Alzheimer's disease wreaks emotional havoc on patients, who are robbed of their memories, their dignity, and their lives. It’s financially devastating as well: care for Alzheimer's patients is predicted to top $1 trillion by about the time children born today are having children of their own.

More than 70,000 Kentuckians are living with Alzheimer's disease, which likely means that you know someone whose life has been touched — directly or indirectly — by dementia. And since that number is expected to rise to more than 85,000 in the next five years or so, Alzheimer's will likely hit closer to home for many of us.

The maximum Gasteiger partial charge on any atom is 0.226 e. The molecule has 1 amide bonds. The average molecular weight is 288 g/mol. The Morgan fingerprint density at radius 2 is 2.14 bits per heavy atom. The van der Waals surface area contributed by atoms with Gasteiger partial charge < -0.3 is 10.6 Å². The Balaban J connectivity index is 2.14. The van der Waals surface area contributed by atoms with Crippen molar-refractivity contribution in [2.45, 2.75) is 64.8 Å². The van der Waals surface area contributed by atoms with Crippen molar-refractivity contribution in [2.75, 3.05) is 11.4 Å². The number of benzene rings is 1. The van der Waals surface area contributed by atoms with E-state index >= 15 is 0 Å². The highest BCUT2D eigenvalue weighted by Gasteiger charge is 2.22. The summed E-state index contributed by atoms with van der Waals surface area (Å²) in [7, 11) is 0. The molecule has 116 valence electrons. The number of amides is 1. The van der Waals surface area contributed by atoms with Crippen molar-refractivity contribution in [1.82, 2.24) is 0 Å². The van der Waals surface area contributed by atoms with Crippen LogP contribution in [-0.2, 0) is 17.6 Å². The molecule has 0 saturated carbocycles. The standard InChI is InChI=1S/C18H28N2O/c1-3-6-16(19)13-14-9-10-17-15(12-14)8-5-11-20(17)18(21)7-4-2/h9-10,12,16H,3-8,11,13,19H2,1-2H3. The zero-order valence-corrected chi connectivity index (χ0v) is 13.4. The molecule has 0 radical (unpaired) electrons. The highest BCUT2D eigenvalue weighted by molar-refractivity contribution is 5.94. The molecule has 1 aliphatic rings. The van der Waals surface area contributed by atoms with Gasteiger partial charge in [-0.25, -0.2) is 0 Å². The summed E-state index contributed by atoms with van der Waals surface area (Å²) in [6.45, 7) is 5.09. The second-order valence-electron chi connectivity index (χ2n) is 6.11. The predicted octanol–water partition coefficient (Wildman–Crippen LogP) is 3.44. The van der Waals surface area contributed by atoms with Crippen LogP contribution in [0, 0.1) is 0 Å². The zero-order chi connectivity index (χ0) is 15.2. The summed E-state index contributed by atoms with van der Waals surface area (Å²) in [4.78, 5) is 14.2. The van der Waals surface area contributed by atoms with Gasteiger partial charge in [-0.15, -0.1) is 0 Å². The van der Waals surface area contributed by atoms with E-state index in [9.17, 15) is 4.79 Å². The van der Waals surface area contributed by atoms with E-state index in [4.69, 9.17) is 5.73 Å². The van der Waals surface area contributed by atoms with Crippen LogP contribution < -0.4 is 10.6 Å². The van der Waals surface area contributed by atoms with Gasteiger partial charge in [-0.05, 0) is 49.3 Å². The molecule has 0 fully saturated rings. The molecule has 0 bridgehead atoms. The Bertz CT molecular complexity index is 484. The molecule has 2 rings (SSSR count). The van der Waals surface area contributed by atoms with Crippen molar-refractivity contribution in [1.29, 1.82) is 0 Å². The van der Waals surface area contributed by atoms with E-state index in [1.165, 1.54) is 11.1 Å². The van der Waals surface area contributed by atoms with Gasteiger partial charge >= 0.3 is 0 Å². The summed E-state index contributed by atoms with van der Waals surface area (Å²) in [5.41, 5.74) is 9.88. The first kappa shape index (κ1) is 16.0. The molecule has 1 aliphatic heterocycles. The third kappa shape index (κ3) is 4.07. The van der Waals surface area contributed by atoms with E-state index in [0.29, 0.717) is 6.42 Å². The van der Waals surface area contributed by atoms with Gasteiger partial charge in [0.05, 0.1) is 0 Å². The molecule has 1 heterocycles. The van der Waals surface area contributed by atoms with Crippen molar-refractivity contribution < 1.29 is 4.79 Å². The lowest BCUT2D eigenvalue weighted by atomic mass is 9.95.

But the Sanders-Brown Center on Aging is doggedly pursuing answers to unlock the "how" and "why" dementia occurs with the goal of a treatment by 2050. They are world leaders in dementia research, and research funding for Sanders-Brown has almost tripled in the past 5 years.

In this episode of "Behind the Blue," Sanders-Brown director Linda Van Eldik talks about the center's involvement in some of the most important discoveries in the history of Alzheimer's research and what they are doing now to advance the science.

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